After a flipped semester, I probably won’t use this exact same format (fifteen straight weeks of students answering questions every class meeting), but I think I will use it for some sections of class. I miss lecturing, and I think my students miss it. A good lecture is the best way to convey some information. And I made a few rookie mistakes (like requiring students to submit their essays by class time instead of the day before, which would allow me to read over their answers and better prepare for specific errors, plus force them to do the work sooner and not run out of time before class starts). But with some slight improvements, this kind of question-based flipped-classroom approach will be an effective tool going forward.

Popular Originalism and the Constitution

I don’t find originalism to be a terribly useful or coherent judicial philosophy, for a variety of reasons. The founding generation didn’t agree on the Constitution’s meaning, and given that the Constitution was their second shot at creating a governing document, they clearly didn’t feel too tied down to what had come before. People like Thomas Jefferson specifically didn’t think the Constitution should bind future generations.

But there’s another version of originalism that is close to what I have seen called “popular originalism.” In political debates at all levels, people use their supposed understanding of the original intent of the framers of the Constitution as justification for whatever policy or institutional outcomes they want. It’s been a constant line of argument on both sides of the recent debate about expanding the size of the Supreme Court. Similarly, defenders of the Electoral College or the undemocratic nature of the Senate will claim that this is intentional, that it is how the Constitution was designed to work.

Well, it’s not. Nothing about American politics works the way the Founders intended it to work.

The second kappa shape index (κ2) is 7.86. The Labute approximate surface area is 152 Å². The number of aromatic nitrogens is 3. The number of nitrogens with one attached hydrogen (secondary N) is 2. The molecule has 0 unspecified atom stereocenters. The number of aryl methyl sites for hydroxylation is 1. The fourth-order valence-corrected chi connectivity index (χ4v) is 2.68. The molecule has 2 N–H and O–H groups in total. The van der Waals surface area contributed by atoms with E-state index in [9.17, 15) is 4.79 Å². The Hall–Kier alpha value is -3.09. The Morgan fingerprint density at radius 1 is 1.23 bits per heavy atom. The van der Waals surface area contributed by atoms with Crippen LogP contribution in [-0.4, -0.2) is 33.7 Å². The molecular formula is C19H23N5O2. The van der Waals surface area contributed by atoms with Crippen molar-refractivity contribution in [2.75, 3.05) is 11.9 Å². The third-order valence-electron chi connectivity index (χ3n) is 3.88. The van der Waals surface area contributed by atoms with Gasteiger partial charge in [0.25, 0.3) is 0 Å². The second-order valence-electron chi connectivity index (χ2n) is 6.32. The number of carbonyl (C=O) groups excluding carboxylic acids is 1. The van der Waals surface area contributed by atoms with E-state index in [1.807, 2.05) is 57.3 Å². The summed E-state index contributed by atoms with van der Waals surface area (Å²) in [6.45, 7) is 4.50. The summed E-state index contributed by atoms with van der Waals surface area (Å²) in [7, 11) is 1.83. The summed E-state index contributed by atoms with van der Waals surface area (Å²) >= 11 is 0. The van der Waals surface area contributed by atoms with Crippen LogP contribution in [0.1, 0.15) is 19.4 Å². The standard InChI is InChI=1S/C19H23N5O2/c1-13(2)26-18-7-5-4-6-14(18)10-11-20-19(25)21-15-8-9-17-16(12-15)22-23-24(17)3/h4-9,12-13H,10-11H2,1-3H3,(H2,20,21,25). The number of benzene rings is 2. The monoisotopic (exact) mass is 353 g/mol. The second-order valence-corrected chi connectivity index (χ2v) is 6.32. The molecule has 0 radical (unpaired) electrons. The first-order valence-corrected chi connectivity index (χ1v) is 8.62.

The Founders didn’t expect the party that wins the Electoral College to win the presidency, even if the popular vote went against that candidate, because most electors weren’t chosen by popular vote in 1788 (only about 40,000 people voted for president in the first election, out of a population of about 3 million). They didn’t expect people to vote for president; they expected the electors to do the actual deciding.* Both Alexander Hamilton and James Madison protested when states picked electors pledged to a particular candidate. And the Founders didn’t expect election methods to become a partisan dispute because they feared and hated parties–“factions”–and created no place for them in the Constitution. Further, it was clear that they goofed on the mechanics as soon as there were contested elections, leading to the 12th Amendment to fix what should have been an obvious problem in the election of president and vice president.

Many other things that are considered integral to our system are not explicitly in the Constitution or weren’t there from the start. Judicial review, so important in the modern understanding of checks and balances, is not directly referenced in the Constitution, and a sizable minority of delegates to the Constitutional Convention rejected the idea; in the Virginia and Kentucky Resolutions, Thomas Jefferson and James Madison asserted that states could and should act against unconstitutional federal actions. The Senate stopped being what the Founders intended it to be when states began to popularly elect Senators, and at any rate they likely never anticipated the kind of disparities in size and population that now exist among the states (the biggest state population in 1790 was only about ten times bigger than the smallest; today, California’s population is about 70 times bigger than Wyoming). Our relatively giant congressional districts and the role that gerrymandering, campaign finances, electronic communication, and mass media play in elections today would have been unthinkable if not unimaginable to politicians in 1787.